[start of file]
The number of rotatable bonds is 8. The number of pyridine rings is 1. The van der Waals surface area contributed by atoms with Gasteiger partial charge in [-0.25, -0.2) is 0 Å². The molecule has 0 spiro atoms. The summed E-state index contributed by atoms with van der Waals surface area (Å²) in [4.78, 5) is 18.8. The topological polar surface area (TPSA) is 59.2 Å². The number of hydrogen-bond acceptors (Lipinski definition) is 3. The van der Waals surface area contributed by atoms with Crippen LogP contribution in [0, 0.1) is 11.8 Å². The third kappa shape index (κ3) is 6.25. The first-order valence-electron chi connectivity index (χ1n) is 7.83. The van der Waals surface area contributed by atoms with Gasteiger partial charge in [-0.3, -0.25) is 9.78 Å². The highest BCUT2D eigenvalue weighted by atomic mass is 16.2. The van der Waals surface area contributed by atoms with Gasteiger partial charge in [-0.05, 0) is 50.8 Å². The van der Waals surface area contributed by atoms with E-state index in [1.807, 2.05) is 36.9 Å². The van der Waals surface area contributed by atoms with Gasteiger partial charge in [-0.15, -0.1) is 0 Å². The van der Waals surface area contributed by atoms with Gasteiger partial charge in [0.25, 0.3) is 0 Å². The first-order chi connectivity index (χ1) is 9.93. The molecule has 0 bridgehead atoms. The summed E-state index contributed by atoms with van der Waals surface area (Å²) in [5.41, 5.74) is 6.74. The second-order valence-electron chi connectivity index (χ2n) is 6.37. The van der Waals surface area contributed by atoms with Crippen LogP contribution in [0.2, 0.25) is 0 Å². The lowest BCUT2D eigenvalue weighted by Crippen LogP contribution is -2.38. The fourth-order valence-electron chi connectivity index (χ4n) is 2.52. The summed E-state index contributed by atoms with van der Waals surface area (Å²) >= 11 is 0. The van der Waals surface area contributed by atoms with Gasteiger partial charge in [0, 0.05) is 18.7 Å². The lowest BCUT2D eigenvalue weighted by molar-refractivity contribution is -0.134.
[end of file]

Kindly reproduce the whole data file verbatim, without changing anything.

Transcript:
The number of rotatable bonds is 8. The number of pyridine rings is 1. The van der Waals surface area contributed by atoms with Gasteiger partial charge in [-0.25, -0.2) is 0 Å². The molecule has 0 spiro atoms. The summed E-state index contributed by atoms with van der Waals surface area (Å²) in [4.78, 5) is 18.8. The topological polar surface area (TPSA) is 59.2 Å². The number of hydrogen-bond acceptors (Lipinski definition) is 3. The van der Waals surface area contributed by atoms with Crippen LogP contribution in [0, 0.1) is 11.8 Å². The third kappa shape index (κ3) is 6.25. The first-order valence-electron chi connectivity index (χ1n) is 7.83. The van der Waals surface area contributed by atoms with Gasteiger partial charge in [-0.3, -0.25) is 9.78 Å². The highest BCUT2D eigenvalue weighted by atomic mass is 16.2. The van der Waals surface area contributed by atoms with Gasteiger partial charge in [-0.05, 0) is 50.8 Å². The van der Waals surface area contributed by atoms with E-state index in [1.807, 2.05) is 36.9 Å². The van der Waals surface area contributed by atoms with Gasteiger partial charge in [-0.15, -0.1) is 0 Å². The van der Waals surface area contributed by atoms with Gasteiger partial charge in [0.25, 0.3) is 0 Å². The first-order chi connectivity index (χ1) is 9.93. The molecule has 0 bridgehead atoms. The summed E-state index contributed by atoms with van der Waals surface area (Å²) in [5.41, 5.74) is 6.74. The second-order valence-electron chi connectivity index (χ2n) is 6.37. The van der Waals surface area contributed by atoms with Crippen LogP contribution in [0.2, 0.25) is 0 Å². The lowest BCUT2D eigenvalue weighted by Crippen LogP contribution is -2.38. The fourth-order valence-electron chi connectivity index (χ4n) is 2.52. The summed E-state index contributed by atoms with van der Waals surface area (Å²) >= 11 is 0. The van der Waals surface area contributed by atoms with Gasteiger partial charge in [0, 0.05) is 18.7 Å². The lowest BCUT2D eigenvalue weighted by molar-refractivity contribution is -0.134.